BY STEPHANIE VALENTE
Look up here, I’m in Heaven!
As a kid, I was always conscious of David Bowie. Just like you're conscious of Elvis Presley, the Beatles, Back to the Future, or the Mona Lisa. He was something that always existed. He was the world, the moon, the glittering stars, and even the black holes.
The magic didn't happened until I was 15. I was a Catholic school girl with ripped stockings, Poppy Z. Brite novels, and Doc Martens--I was ripe for the skeptical-of-humanity stage. As my friends and I traded iconic albums (The Cure’s Disintegration being one benchmark, but that’s another story), I stumbled across Bowie's Aladdin Sane after my friend Natalie dumped a plastic bag of cassette tapes in my lap one morning in our school’s dining hall.
In my room, I gave the cassettes a spin. I can only describe the rest as floating. My ears tingled. There was a unknown but familiar rush of excitement and curiosity. My teeth buzzed. I rewound the damn tape for the next few hours. After that day, nothing was the same and it was amazing.
My skin and my bones vibrated from that day forward. Bowie didn't judge. I learned that it was okay to be an other. A glam fiend, a bisexual, an alien who didn't feel right for this world, or a lost astronaut. I didn’t have to worry about judgement, not being pretty enough or popular enough in school, or in life.
David Bowie died during Mercury Retrograde. Like most kids with a curiosity and drive to explore, I felt like I was a tiny orbiting planet, spinning and spinning and waiting and waiting for something to happen. Sure, things happened. To other people, but not me. As many girls were finding their first kisses and boyfriends and prom dates, I filled up sketchbooks, wrote under pen names, and forged a voice on Livejournal. I traded mixed tapes and made internet friends. I was lonely and not lonely at the same time. I tried to separate myself from a mainstream identity that didn’t feel like it fit just quite right.
What the music taught me was experience and identity are fluid. People change all the time. Life makes us chameleons, or we sink. And it's a lovely and awful experience, but it’s something we should always remember.
As a teen trying on different identities at the time, it lit my brain on fire.
There’s no sign of life. / It’s just the power to charm.
Bowie is a gateway drug. From there, I was primed for more. The Velvet Underground, Patti Smith, the Stones, Stevie Nicks, Tom Waits, it even spurned an art obsession in Andy Warhol. Essentially, I was doomed to look for at the glory and beauty of decay and the moody experiences in life.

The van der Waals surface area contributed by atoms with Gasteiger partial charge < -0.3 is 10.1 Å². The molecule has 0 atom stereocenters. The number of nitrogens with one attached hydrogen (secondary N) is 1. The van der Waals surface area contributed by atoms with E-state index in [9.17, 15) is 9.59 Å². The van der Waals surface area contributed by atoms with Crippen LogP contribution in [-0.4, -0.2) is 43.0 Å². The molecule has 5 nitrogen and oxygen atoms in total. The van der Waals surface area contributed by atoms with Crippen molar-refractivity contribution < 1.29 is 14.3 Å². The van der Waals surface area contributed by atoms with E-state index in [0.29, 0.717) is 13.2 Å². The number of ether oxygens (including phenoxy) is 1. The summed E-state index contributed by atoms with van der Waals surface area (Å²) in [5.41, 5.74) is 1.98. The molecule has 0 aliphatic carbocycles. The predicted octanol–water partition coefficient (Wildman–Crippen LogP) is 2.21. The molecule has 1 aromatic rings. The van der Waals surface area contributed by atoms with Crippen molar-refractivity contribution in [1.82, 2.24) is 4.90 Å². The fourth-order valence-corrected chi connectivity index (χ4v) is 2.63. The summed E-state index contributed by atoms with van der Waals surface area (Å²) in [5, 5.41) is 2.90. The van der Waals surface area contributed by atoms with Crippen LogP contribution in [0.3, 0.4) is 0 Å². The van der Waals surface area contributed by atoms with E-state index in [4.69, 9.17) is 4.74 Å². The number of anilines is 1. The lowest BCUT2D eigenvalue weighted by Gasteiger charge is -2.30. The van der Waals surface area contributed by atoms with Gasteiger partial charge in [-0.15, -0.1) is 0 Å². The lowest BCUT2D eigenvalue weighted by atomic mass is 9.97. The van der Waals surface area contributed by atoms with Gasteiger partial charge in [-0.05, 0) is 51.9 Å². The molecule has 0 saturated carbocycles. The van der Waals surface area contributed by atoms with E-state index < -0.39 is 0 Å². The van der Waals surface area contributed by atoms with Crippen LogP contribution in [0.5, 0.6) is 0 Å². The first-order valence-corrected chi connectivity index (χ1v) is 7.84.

Bowie and all of these artists drew me deep into a world of lyrics and ultimately, poetry. With clever snark (and even sadness) such as “I’m afraid of Americans / I’m afraid of the world,” I dove into a world where words were playful, smart, intoxicating, moody, and even cosmically comforting. Slowly, with each new album discovery, tiny star trails of poems emerged. Eventually, I would major in literature and my life would take on a new meaning.
I became light and dark. I became the cosmos and dirt. In some way, we are all Bowie's fallen earthlings.
Watching him dash away / Swinging an old bouquet / Dead roses
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The only way I can close out this loss is to steal someone else’s words. Besides Bowie’s lyrics, my sister and Luna editor, Joanna Valente, says the eulogy for this artist that I wish I could say:
“My inspiration has died. He was more than human and life and beauty. We are all better because of him.”
I still have those tapes from my adolescence. They came with me in a beat up black Nissan and a series of adult apartments. I intend to keep the tapes until they turn into stardust.
The world gave me Bowie when I was forging an identity and needed a key to the universe. Now, the world is asking me to live in a world without that dark star.
Stephanie Valente is an editor and writer. She’s still trying to figure out how she fell to Earth. She edits Yes, Poetry with her sister and her chapbook Hotel Ghost premiered at Bottlecap Press in 2015. She is currently working on a novel or a poetry collection on some kind of moon magic. She can be found by the old stars: stephanievalente.com